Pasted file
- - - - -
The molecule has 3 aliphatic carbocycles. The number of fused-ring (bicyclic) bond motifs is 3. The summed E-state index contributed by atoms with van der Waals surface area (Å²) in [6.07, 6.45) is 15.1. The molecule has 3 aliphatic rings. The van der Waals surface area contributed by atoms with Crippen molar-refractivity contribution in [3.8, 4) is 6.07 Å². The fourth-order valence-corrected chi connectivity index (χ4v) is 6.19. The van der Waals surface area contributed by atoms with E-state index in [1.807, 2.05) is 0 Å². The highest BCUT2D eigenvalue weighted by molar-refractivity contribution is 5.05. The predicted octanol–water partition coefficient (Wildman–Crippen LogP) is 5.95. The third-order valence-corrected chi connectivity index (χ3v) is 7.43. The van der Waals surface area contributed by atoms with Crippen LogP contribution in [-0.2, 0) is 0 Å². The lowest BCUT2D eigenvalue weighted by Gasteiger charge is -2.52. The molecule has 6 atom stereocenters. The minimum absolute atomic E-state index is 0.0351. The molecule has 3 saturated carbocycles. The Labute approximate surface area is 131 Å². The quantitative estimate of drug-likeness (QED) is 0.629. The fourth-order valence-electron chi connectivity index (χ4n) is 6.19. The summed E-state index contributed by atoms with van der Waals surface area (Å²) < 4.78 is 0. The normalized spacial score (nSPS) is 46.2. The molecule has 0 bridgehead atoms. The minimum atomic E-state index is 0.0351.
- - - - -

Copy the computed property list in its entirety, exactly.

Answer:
The molecule has 3 aliphatic carbocycles. The number of fused-ring (bicyclic) bond motifs is 3. The summed E-state index contributed by atoms with van der Waals surface area (Å²) in [6.07, 6.45) is 15.1. The molecule has 3 aliphatic rings. The van der Waals surface area contributed by atoms with Crippen molar-refractivity contribution in [3.8, 4) is 6.07 Å². The fourth-order valence-corrected chi connectivity index (χ4v) is 6.19. The van der Waals surface area contributed by atoms with E-state index in [1.807, 2.05) is 0 Å². The highest BCUT2D eigenvalue weighted by molar-refractivity contribution is 5.05. The predicted octanol–water partition coefficient (Wildman–Crippen LogP) is 5.95. The third-order valence-corrected chi connectivity index (χ3v) is 7.43. The van der Waals surface area contributed by atoms with Crippen LogP contribution in [-0.2, 0) is 0 Å². The lowest BCUT2D eigenvalue weighted by Gasteiger charge is -2.52. The molecule has 6 atom stereocenters. The minimum absolute atomic E-state index is 0.0351. The molecule has 3 saturated carbocycles. The Labute approximate surface area is 131 Å². The quantitative estimate of drug-likeness (QED) is 0.629. The fourth-order valence-electron chi connectivity index (χ4n) is 6.19. The summed E-state index contributed by atoms with van der Waals surface area (Å²) < 4.78 is 0. The normalized spacial score (nSPS) is 46.2. The molecule has 0 bridgehead atoms. The minimum atomic E-state index is 0.0351.